frequency decreases:
f \ +\ ,
<=0s =>
I ).
----
--
V

THERMODYNAMICS .
Thermodynamicsis thestudy Thermodynamics e.Carnot's Law: For ideal gas: Cp - C. = R c.Reversible,isothermalexpansionof anIdealGas
ofthework.heat& energyofa Q W
Carnot's Law is exact for monatomic gases; it
againstPext; gas expands from VItoV2 using an
process

-
Heat: Q +Q addedto the system
I
Work: W +Wdonebythesystem
!
Energy: E System intemal E
Enthalpy:H H = E+PV
Entropy: S Thermaldisorder
Temperature:T I Measureofthermal E
Pressure: P Forceexerted by a gas
Volume:V Spaceoccupied
-
I.Thermodynamic variables are variables ofstate
and are independent of the process path; other
variables are path-dependent
2.TypesofProcesses:Experimentalconditionscanbe
controli ed to allow fordi fferenttypesofI'W"""'"
r
Thermodynamic
Condition Constraints
Result
Isothermal = 0 I = O, Q= w
I =-w
Q= 0
Adiabatic
No heatflow
PV' = constant
Isobaric
= 0

Fixed pressure = Q
V = 0 = Q
Isochoric
Fixed volume w= 0
I. measures thermalenergy
a. The SI unit is Kelvin. absolutetemperature:
T(K) = T (OC) +273.15
Tisalwaysin Kelvin,unlessnotedintheequation
b.Zeroth Law of Thermodynamics: If two
bodies. #I and #2. are separately in thermal
equilibrium with athirdbody,#3,then#1and#2
are also in thermal equilibrium
2.ThermalExpansionofSolid,LiquidorGas
a.Solid: tL=a LIT
b.Liquid: LI: =/3LIT
(T,- T,)nR ,
c.Gas: LIV = - p (Charl es Law)
3. HeatCapacity,C
C dependson LIl'andQ, the heatlostorgained:
C =LI<;' OR Q=CLIT
a.Specificheatcapacityis C pergram
b.Molarheatcapacityis C permole
c.Two special experi mentalcases:
i. Heatcapacityforconstantpressure,Cp:
LI H isthe key variable
ii . Heatcapacityforconstantvolume,C.:
LI E is the key variable
5 3
d. ldealGas: C"= 2'R AND C, = 2'R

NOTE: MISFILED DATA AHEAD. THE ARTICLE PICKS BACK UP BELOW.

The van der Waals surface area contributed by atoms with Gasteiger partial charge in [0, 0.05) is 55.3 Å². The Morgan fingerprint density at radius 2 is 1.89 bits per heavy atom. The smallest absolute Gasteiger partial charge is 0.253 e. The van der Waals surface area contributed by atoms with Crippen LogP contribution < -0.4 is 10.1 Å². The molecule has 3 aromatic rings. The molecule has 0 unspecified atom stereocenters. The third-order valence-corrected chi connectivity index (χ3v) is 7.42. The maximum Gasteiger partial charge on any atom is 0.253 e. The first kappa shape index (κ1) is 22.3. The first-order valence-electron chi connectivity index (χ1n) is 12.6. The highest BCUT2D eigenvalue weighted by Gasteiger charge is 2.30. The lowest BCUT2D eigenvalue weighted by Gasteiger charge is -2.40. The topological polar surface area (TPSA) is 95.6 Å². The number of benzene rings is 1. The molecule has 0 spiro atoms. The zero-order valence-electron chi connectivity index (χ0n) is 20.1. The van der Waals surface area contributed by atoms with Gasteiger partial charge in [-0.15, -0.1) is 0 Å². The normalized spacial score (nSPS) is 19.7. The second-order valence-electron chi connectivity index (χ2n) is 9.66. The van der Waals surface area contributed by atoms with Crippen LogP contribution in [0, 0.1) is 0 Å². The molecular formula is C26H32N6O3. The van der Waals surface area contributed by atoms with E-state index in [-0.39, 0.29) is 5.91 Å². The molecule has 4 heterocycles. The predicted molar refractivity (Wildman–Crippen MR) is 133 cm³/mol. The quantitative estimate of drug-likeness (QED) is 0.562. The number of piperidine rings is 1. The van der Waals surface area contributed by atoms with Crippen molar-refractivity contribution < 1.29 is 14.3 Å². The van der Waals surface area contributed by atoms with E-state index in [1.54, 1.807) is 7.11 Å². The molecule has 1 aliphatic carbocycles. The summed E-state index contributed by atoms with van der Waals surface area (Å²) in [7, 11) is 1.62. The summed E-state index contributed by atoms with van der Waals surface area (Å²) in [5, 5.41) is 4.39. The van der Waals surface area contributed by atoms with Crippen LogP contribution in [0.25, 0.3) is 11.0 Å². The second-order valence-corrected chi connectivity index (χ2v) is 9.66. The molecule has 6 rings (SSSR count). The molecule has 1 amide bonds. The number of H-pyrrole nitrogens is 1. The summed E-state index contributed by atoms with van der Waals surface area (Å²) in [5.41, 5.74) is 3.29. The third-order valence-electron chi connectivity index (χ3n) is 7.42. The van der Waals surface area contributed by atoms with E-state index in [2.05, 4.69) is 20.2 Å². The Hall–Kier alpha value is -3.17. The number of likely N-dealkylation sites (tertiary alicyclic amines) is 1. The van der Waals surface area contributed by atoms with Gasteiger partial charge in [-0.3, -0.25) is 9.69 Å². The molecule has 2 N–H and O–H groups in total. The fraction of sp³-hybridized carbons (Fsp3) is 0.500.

i. Theratioofthesetwoheatcapacities iscalled y
ii. ForIdealGas: r = = i= 1.667
mustbemodifiedfor moleculargases
C. IdealGas L:m: P\ = 11 RI
I.TheIdealGas Law
a.Pressure,P:Thestandardunitis thePascal(Pa),but
thebarismorecommonlyused: Ibar= 10
5
Pa
b.Volume, V: The standard unit is the m
3
, but the
liter, L. is more common: I L= I dm
3
c. Temperature,T: The standardtemperatureunitis
absolute temperature,theKelvin scale:T(K)
d.Amountofgas,n: #ofmolesof gas(mol)
e. R is aproportionalityconstant, thegasconstant,
giventhe symbol R:R=O.083 L barmol-I K-I
2.ApplicationsofGasLaws
a.Boyle's Law (constant temperature, T): Pressure
is proportional to I/volume
b.Pressure is proportional to temperature, with
volumefixed
c.Charles' Law (constant pressure, P): Volume is
proportionaltotemperature
d.Avogadro's Law (constant P and T) : Volume is
proportional tothe#ofmoles,n
e. GeneralIdealGasLawApplication
i. Use PV= n RT to examinea gas sample under
specific conditionsofP,V.nandT
Charlet'Law
jl \-,...
IL
Pressure(Pa) Temperature(K)
O. & Ist Lan of l1amics
I.Wand Q depend on path ofthe process; however,
Eis independentofpath
2.lst Lawof Thermodynamics: E = Q- W
a. The change in energy of the system is
determined by the difference between the heat
gained(Q) by the systemandthe workperformed
(W) by the systemonthemechanical surrounding
3.Enthalpy,H
Enthalpyisanew state variablederivedfromthe 1st
Lawof Thermodynamics atconstantpressure:
H = E +PV H = E +P V
a. H =Q for a process at constantpressure; the
di fference between E and H is the work
performedbythe process
i. Endothermic: Positive H;the system absorbs
heat from the surroundings (EX: evaporation of
liquidtogas; meltingof asolid)
ii .Exothermic:Negative H;the systemreleases
heattothe surroundings (EX: combustionoffuel,
condensationofvaporto liquid)
b.Phase Transitions: s olid +- liquid +- gas
Aphasechangecorrespondstoachangeinenthalpy:
i. Enthalpyofvaporization: H...
ii.Enthalpyoffusion: H,,,,
c.Enthalpy& VariableTemperature:
=jCpdT
ForconstantCp: H = C. T
4.ExamplesofWork: W = j PdV
a. P opposes the V for an expansion; P causes the
V forcompression;Wdependsonthepath